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Press Release Audit Recommends Improvements in Office of the Governor's Oversight of Boards and Commissions

Audit reviewed the processes and technology used by the gubernatorial Boards and Commissions Office (BCO)
For immediate release:
9/23/2021
  • Office of the State Auditor

Media Contact for Audit Recommends Improvements in Office of the Governor's Oversight of Boards and Commissions

Samantha Ormsby, Director of Communications

Image of the exterior of the State House in Boston.

BostonThe Office of State Auditor Suzanne M. Bump (OSA) today released an audit that reviewed the processes and technology used by the gubernatorial Boards and Commissions Office (BCO) in filling positions on boards and commissions. The audit determined BCO had not ensured that the information entered into its boards and commissions tracking database was complete and accurate, creating the risk of positions not being filled in a timely basis. As of June 30, 2020, terms had ended for 248 (10.6%) of the 2,341 seats on active state boards and commissions. Of the 248 open seats, 230 (92.7 percent) went vacant for 200 calendar days or longer. In its response, the Administration notes that BCO has developed policies to address these concerns.

According to the Auditor, however, the records reviewed raise larger policy questions that are worthy of legislative consideration. “While our audit did not find the Governor’s office was failing to fulfill its appointing responsibilities, it showed the prevalence of the practice of ‘holding over’ appointees whose statutory terms have expired, and who should therefore either be re-appointed or replaced,” Bump said of the audit.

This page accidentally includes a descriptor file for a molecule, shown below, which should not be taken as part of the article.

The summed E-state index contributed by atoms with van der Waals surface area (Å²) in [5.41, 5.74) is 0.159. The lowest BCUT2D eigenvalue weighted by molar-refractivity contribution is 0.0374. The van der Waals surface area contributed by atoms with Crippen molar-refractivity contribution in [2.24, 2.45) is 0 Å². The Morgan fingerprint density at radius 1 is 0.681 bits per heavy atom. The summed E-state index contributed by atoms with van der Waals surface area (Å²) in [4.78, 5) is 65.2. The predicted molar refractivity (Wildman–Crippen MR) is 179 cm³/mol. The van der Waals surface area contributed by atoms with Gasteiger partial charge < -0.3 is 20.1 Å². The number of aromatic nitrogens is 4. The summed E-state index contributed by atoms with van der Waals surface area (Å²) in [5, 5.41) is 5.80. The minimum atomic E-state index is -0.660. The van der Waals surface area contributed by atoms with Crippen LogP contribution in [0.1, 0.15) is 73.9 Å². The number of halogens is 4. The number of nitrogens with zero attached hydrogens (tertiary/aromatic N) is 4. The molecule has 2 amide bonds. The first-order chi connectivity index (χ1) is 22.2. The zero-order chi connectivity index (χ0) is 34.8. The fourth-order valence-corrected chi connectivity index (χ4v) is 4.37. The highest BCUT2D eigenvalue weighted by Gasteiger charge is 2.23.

Among the 2,341 seats reviewed, the audit notes 978 instances of appointees with holdover status and 817 of which that have maintained that status for more than 200 days. “Governor Baker did not create the practice of “holding over” appointees. He is doing nothing more than what his predecessors have done. Nonetheless, the question must be asked, if statutory terms of office mean anything, should there be time limits on holdovers? It is a basic good government issue. I hope that members of the Legislature will consider this, since they enacted these terms of office,” Bump said.

Additionally, the audit notes that the Governor must make appointments to approximately 586 active boards and commissions. During the audit period, which examined July 1, 2018 through June 30, 2020, 22 new boards and commissions were created by the Legislature with requirements for gubernatorial appointments. According to Bump, “Attention must be paid, by both the administration and the Legislature to the proliferation of these bodies, some of which are redundant or obsolete. Citizen service on boards and commissions brings a vital mix of diverse voices, knowledge and perspective to the table, but boards without relevant missions and real responsibilities are a disservice to the public and an administrative burden for the Governor’s office.”

GOV’s Boards and Commissions Office (BCO) has existed since 1991. It oversees appointments of appropriate and qualified candidates to all executive branch boards and commissions. For fiscal years 2019 and 2020, GOV’s state appropriations were $5,251,345 and $5,751,345, respectively.

The full audit report is available here.

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Media Contact for Audit Recommends Improvements in Office of the Governor's Oversight of Boards and Commissions

Office of the State Auditor 

The Office of State Auditor Suzanne M. Bump (OSA) conducts audits, investigations, and studies to promote accountability and transparency, improve performance, and make government work better.
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